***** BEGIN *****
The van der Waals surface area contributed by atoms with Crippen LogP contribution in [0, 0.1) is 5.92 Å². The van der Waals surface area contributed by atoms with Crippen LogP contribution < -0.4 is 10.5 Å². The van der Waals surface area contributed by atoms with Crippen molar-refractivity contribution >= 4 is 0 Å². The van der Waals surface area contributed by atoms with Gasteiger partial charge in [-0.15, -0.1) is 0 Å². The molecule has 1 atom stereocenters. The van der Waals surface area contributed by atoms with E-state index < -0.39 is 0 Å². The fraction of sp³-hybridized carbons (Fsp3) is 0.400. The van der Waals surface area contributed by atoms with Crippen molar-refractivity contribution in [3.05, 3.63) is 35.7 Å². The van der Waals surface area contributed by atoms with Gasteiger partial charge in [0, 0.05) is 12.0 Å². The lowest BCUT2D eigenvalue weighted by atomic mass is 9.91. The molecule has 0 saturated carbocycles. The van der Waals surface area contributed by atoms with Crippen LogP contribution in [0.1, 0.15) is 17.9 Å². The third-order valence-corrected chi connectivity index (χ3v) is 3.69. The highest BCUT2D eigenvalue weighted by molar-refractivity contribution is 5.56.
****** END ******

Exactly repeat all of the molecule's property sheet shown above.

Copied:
The van der Waals surface area contributed by atoms with Crippen LogP contribution in [0, 0.1) is 5.92 Å². The van der Waals surface area contributed by atoms with Crippen LogP contribution < -0.4 is 10.5 Å². The van der Waals surface area contributed by atoms with Crippen molar-refractivity contribution >= 4 is 0 Å². The van der Waals surface area contributed by atoms with Gasteiger partial charge in [-0.15, -0.1) is 0 Å². The molecule has 1 atom stereocenters. The van der Waals surface area contributed by atoms with E-state index < -0.39 is 0 Å². The fraction of sp³-hybridized carbons (Fsp3) is 0.400. The van der Waals surface area contributed by atoms with Crippen molar-refractivity contribution in [3.05, 3.63) is 35.7 Å². The van der Waals surface area contributed by atoms with Gasteiger partial charge in [0, 0.05) is 12.0 Å². The lowest BCUT2D eigenvalue weighted by atomic mass is 9.91. The molecule has 0 saturated carbocycles. The van der Waals surface area contributed by atoms with Crippen LogP contribution in [0.1, 0.15) is 17.9 Å². The third-order valence-corrected chi connectivity index (χ3v) is 3.69. The highest BCUT2D eigenvalue weighted by molar-refractivity contribution is 5.56.